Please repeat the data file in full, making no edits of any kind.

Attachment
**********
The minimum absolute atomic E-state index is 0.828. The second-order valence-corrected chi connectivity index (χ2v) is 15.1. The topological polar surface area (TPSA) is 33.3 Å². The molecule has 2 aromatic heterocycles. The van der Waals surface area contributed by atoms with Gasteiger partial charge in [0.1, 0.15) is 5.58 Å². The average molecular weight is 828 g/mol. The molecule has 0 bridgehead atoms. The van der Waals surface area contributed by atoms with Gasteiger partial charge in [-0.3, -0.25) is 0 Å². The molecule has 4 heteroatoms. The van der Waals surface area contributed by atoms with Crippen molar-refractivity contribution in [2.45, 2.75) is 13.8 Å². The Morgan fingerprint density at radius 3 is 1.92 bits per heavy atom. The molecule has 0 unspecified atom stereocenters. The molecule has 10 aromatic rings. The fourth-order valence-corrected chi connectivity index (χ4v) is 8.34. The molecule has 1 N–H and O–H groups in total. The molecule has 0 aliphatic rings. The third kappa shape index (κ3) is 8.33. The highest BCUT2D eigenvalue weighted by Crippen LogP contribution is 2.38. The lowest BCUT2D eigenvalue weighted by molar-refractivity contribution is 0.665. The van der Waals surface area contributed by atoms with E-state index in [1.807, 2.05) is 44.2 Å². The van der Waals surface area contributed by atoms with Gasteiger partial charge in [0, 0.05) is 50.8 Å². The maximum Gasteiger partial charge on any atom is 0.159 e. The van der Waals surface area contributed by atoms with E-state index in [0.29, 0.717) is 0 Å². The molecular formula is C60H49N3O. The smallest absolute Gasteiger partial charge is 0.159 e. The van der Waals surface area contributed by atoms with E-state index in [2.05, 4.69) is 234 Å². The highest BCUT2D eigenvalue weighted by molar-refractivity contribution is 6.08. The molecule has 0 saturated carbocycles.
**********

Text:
The minimum absolute atomic E-state index is 0.828. The second-order valence-corrected chi connectivity index (χ2v) is 15.1. The topological polar surface area (TPSA) is 33.3 Å². The molecule has 2 aromatic heterocycles. The van der Waals surface area contributed by atoms with Gasteiger partial charge in [0.1, 0.15) is 5.58 Å². The average molecular weight is 828 g/mol. The molecule has 0 bridgehead atoms. The van der Waals surface area contributed by atoms with Gasteiger partial charge in [-0.3, -0.25) is 0 Å². The molecule has 4 heteroatoms. The van der Waals surface area contributed by atoms with Crippen molar-refractivity contribution in [2.45, 2.75) is 13.8 Å². The Morgan fingerprint density at radius 3 is 1.92 bits per heavy atom. The molecule has 0 unspecified atom stereocenters. The molecule has 10 aromatic rings. The fourth-order valence-corrected chi connectivity index (χ4v) is 8.34. The molecule has 1 N–H and O–H groups in total. The molecule has 0 aliphatic rings. The third kappa shape index (κ3) is 8.33. The highest BCUT2D eigenvalue weighted by Crippen LogP contribution is 2.38. The lowest BCUT2D eigenvalue weighted by molar-refractivity contribution is 0.665. The van der Waals surface area contributed by atoms with E-state index in [1.807, 2.05) is 44.2 Å². The van der Waals surface area contributed by atoms with Gasteiger partial charge in [0, 0.05) is 50.8 Å². The maximum Gasteiger partial charge on any atom is 0.159 e. The van der Waals surface area contributed by atoms with E-state index in [0.29, 0.717) is 0 Å². The molecular formula is C60H49N3O. The smallest absolute Gasteiger partial charge is 0.159 e. The van der Waals surface area contributed by atoms with E-state index in [2.05, 4.69) is 234 Å². The highest BCUT2D eigenvalue weighted by molar-refractivity contribution is 6.08. The molecule has 0 saturated carbocycles.